Canoe Bay is up in the north-west corner of Fortescue Bay, and it’s a beautiful part of the world.
The anchorage is in 3 to 3.5 meters of water behind the wreck. The approach is deep water, past a few kelp forests and then it starts to shallow. The shallowing comes up to about 4m before it deepens again on the way in. The area behind the wreck is bigger than it looks from the approach, and there a good depth of water right up to the shore. If swing room is a concern, you can always drop an anchor and run a line to the exposed bollard on the wreck.
We had west north westerly winds while we were there, and the weather report said they blew 20 to 25 knots elsewhere, but we never saw more than a few 10 knot gusts.
On the southern side by the point near the wreck, there is a track that extends down to the camping area in the southern section of the bay, and continues north along the coast as far as Pirates Bay. The track offers some fantastic views of the sea coast…
After we dropped anchor and tidied the boat up a bit from our rounding of Cape Pillar, we launched the dinghy and lacking a nice shore to pull her up on, med-moored her by a rocky shore using the dinghy’s anchor to hold her off.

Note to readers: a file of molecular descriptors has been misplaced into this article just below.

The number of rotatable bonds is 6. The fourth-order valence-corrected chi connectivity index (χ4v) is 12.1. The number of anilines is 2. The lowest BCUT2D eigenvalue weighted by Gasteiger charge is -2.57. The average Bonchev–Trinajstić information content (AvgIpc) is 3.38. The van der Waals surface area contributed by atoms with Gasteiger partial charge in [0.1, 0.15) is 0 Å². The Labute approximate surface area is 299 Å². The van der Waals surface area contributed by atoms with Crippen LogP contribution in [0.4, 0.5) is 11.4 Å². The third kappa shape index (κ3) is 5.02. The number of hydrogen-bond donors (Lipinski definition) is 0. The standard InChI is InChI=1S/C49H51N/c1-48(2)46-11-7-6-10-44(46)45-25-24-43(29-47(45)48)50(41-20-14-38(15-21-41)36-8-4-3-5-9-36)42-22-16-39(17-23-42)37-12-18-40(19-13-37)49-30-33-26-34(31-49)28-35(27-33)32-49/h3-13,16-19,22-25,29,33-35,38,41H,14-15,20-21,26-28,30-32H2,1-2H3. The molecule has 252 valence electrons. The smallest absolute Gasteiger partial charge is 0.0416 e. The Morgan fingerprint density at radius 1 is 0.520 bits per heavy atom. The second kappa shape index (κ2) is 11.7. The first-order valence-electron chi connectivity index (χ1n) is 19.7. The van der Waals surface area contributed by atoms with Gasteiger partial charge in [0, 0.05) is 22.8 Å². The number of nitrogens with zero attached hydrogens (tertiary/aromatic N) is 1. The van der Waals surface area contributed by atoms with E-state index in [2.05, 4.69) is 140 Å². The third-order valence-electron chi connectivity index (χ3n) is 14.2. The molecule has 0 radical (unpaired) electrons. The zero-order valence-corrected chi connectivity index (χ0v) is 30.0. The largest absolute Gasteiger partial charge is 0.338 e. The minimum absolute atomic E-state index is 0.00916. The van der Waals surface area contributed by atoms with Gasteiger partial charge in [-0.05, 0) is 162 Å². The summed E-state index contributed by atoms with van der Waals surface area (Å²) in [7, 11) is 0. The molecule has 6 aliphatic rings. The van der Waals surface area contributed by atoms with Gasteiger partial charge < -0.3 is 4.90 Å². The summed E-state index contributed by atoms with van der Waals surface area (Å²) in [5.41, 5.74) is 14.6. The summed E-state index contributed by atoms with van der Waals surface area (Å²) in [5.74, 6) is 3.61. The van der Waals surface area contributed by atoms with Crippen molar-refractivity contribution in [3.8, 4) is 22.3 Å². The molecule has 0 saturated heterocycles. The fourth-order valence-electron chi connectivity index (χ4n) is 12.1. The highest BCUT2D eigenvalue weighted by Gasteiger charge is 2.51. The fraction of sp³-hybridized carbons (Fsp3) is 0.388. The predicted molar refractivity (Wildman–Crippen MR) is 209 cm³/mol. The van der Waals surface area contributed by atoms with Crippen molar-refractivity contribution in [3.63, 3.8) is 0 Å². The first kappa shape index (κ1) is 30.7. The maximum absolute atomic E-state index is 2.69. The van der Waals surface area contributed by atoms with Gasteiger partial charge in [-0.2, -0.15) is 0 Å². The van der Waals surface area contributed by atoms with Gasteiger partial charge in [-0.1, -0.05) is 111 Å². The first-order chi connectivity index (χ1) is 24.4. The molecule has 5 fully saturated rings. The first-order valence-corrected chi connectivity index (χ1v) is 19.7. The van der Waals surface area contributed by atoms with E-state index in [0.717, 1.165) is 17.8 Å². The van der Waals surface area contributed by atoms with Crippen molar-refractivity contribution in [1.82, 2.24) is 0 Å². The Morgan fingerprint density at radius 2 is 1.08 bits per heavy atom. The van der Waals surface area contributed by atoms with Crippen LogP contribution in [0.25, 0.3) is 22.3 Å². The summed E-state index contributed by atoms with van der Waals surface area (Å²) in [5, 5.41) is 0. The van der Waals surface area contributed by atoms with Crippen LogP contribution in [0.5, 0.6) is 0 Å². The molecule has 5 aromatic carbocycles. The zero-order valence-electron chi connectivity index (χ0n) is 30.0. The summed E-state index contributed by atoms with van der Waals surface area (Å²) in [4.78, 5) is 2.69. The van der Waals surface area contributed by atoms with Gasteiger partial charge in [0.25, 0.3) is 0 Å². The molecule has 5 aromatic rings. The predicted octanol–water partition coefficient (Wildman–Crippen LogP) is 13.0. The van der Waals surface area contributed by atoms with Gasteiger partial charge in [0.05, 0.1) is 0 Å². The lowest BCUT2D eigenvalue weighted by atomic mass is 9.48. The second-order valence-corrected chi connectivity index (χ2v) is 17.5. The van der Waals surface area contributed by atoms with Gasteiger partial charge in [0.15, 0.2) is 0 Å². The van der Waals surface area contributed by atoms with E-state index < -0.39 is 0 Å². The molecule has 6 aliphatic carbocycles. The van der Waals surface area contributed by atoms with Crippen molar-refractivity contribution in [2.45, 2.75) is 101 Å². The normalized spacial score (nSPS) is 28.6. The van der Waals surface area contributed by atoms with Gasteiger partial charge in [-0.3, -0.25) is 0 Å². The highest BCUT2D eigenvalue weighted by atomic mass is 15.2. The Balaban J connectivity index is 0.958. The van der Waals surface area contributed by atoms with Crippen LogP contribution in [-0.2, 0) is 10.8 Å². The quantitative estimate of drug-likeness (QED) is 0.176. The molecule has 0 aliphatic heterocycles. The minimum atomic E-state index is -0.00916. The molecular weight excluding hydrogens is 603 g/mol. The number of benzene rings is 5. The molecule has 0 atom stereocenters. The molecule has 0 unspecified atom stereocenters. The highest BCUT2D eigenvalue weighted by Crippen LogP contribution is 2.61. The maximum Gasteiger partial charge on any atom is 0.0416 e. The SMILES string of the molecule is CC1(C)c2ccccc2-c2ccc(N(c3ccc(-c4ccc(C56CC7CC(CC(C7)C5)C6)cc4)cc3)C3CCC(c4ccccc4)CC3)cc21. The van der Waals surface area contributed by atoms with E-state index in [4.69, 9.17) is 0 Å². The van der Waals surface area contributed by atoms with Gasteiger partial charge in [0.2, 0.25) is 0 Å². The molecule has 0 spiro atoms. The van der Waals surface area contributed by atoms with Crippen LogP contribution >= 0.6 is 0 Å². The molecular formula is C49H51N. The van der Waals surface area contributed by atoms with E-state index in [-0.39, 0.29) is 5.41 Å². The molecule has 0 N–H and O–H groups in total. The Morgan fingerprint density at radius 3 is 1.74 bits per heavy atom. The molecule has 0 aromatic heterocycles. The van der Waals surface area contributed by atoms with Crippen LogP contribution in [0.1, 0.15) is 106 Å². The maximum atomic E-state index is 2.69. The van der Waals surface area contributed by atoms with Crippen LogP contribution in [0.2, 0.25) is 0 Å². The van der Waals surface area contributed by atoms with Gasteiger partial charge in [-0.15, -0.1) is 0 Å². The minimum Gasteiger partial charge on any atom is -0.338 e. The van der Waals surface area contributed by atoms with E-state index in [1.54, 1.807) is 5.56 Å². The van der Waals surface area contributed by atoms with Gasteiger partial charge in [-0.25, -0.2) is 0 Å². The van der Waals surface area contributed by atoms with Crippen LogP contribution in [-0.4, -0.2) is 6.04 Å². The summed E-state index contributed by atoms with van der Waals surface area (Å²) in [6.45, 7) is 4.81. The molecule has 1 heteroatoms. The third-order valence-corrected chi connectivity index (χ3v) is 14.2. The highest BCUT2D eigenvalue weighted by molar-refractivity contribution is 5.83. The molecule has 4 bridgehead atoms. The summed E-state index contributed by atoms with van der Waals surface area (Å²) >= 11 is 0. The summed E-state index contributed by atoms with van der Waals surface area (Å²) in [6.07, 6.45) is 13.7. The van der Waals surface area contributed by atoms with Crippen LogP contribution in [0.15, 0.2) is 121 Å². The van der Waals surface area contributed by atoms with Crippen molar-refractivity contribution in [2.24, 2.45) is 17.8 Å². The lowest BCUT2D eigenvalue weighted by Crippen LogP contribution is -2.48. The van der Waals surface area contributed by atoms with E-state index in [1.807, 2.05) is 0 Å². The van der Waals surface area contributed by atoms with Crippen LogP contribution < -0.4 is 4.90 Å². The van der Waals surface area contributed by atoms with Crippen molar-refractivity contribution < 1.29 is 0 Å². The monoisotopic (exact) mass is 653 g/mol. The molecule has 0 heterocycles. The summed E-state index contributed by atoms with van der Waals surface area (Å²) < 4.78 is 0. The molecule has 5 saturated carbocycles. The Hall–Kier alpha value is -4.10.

While waiting for us grown up’s to get everything sorted, the kids ran amok. The sea anemone that our youngest found had dried and started to smell. The eldest thought it would be fun to smash it into tiny bits, with his fist. Unsurprisingly, he got bits of it in his hand and was bleeding. Sea anemone thorns are a nasty source of infection, and we took the opportunity to impress the importance of safety especially in remote places on the boys while I cleaned his hand first with disinfectant, then applied an antibiotic, then a bandage. I think he got it….
The walk south to the white beach in the southern end of the bay takes about an hour, and while the track goes up hill and down dale (and is quite muddy in spots) along the rugged coastline, it’s a pretty easy walk.
The boys enjoyed the beach and ran around, playing chicken with waves breaking ashore. Of course, we took a spare set of clothes for them!
We found some rubbish washed ashore, so we went looking for a rubbish bin. We found one near the Park Rangers office. After completing the now obligatory facebook update, we headed back toward the boat. We must have looked a sight; walking in sea-boots and foul weather jackets, in the wrong direction with no camping gear or food…. We found the dinghy where we left her and sat down with the CYCT Tasmanian Anchorage guide to work out when we had to leave in the morning to make the tide crossing the Marion Narrows.
High tide in this area is about the same as high tide in Hobart (it’s 16 minutes earlier as of September 2011). High tide on the next day was 9:44am, and given the distance, it would take us 4 hours to get there. That meant a 5am sail, or a 4:30am start. Ug.